The collection was later dispersed among several Russian libraries. Some parts of the Zaluski collection came back to Poland on two separate dates in the nineteenth century: 1842 and 1863.[4] In the 1920s, in the aftermath of the Polish-Soviet War and the Treaty of Riga[10][7] the RSFSR's government returned around 50,000 items from the collection to Poland,[4] yet German soldiers destroyed these items during the Warsaw Uprising of 1944.[6] Only 1800 manuscripts and 30,000 printed materials from the original library survived the war.

Today, the Polish National Library (Biblioteka Narodowa), formed in 1928[4] considers itself the Załuski Library's heir.

References

In-line:
  1. ^ (Polish) "Dom pod Królami". warszawa1939.pl. http://www.warszawa1939.pl/index.php?r1=danilowiczowska_14&r3=0. Retrieved 2008-02-17.  
  2. ^ (Polish) "Skarby rokokowej Warszawy". swiadectwo. http://swiadectwo1.republika.pl/rococo.html. Retrieved 2008-02-17.  
  3. ^ (English) S.D. Chrostowska. "Polish Literary Criticism Circa 1772: A Genre Perspective". utoronto.ca. http://www.utoronto.ca/tsq/14/chrostowska14.shtml. Retrieved 2008-02-17.  
  4. ^ a b c d e f g h i j k l (English) Maria Witt (September 15 and October 15, 2005). "The Zaluski Collection in Warsaw". The Strange Life of One of the Greatest European Libraries of the Eighteenth Century. FYI France. http://www.fyifrance.com/f102005c.htm. Retrieved 2008-02-17.  
  5. ^ (English) "The The Bygone Warsaw". polbox.pl. http://free.polbox.pl/p/psbor/eniema.htm. Retrieved 2008-02-17.  
  6. ^ a b c d (English) Lech Chmielewski. "In the House under the Sign of the Kings". Welcome to Warsaw. http://www.welcometo.home.pl/february_2003/happened.html. Retrieved 2008-02-17.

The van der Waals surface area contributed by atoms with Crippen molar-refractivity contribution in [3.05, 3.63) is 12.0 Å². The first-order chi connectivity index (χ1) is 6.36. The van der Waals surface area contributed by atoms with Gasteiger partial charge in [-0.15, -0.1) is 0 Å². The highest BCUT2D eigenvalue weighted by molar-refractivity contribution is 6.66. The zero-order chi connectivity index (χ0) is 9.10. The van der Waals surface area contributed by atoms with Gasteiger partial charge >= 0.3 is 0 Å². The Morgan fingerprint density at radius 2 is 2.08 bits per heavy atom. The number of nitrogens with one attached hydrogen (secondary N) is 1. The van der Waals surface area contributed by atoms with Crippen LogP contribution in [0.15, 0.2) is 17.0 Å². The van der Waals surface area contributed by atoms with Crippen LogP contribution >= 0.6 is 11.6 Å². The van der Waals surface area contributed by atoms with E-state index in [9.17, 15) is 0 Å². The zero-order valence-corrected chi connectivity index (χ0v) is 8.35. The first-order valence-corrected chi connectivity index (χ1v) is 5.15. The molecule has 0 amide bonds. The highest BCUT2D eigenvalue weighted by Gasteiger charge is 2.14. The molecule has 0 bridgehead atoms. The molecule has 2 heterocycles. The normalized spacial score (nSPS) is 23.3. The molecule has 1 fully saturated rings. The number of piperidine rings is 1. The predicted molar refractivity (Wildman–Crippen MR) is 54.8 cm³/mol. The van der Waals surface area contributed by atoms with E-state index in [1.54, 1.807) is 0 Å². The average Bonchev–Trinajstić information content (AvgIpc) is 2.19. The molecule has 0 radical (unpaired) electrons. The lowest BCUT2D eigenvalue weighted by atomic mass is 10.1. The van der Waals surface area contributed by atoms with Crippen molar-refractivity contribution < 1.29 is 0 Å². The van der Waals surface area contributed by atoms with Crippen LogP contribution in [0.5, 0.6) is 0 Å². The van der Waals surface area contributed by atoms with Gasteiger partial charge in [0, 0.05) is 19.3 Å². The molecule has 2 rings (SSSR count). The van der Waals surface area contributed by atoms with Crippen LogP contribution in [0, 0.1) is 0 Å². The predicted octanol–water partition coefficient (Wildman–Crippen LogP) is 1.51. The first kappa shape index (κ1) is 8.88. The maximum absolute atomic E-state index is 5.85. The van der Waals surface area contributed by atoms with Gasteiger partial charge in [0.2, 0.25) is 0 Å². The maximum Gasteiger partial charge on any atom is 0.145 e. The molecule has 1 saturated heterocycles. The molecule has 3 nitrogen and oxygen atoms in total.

7. ^ a b (English) Encyclopedia of Library and Information Science. Warsaw. 1977. ISBN 08-24720-20-2. http://books.google.com/books?ie=UTF-8&vid=ISBN0824720237&id=tmnVublw2pwC&pg=PA15&lpg=PA15&dq=Zaluski+library&sig=YAskd0PLcm_JSLjpN40gi9fs6CQ#PPP1,M1. Retrieved 2008-02-17.  
  8. ^ (English) Katarzyna Czechowicz (August 14, 2007). "The 260th anniversary of opening the Załuski Library". eduskrypt.pl. http://www.eduskrypt.pl/zmierzono_temperature_%3Cb%3Eplanety%3C/the_260th_anniversary_of_opening_the_zaluski_library-info-7890.html. Retrieved 2008-02-17.  
  9. ^ (English) Nicholas A. Basbanes (2003). A Splendor of Letters: The Permanence of Books in an Impermanent World. Warsaw. ISBN 00-60082-87-9. http://books.google.com/books?vid=ISBN0060082879&id=zi8ihe1bZQsC&pg=PA155&lpg=PA155&dq=Zaluski+library+Russia&sig=aYSva6JkGzfft3eGlbH3fjAsE3E. Retrieved 2008-02-17.  
  10. ^ (English) Jonathan Rose (2001). The Holocaust and the Book: Destruction and Preservation.. Warsaw. ISBN 15-58492-53-4. http://books.google.com/books?ie=UTF-8&vid=ISBN1558492534&id=y1dfVK-yYFIC&pg=PA145&lpg=PA145&dq=Zaluski+library&sig=-N5fkki-HuRj_fqFrVDESkI3VI0. Retrieved 2008-02-17.  

See also

External links

  • FYI France Essay The Strange Life of One of the Greatest European Libraries of the Eighteenth Century: the Zaluski Collection in Warsaw
  • Welcome In the House under the Sign of the Kings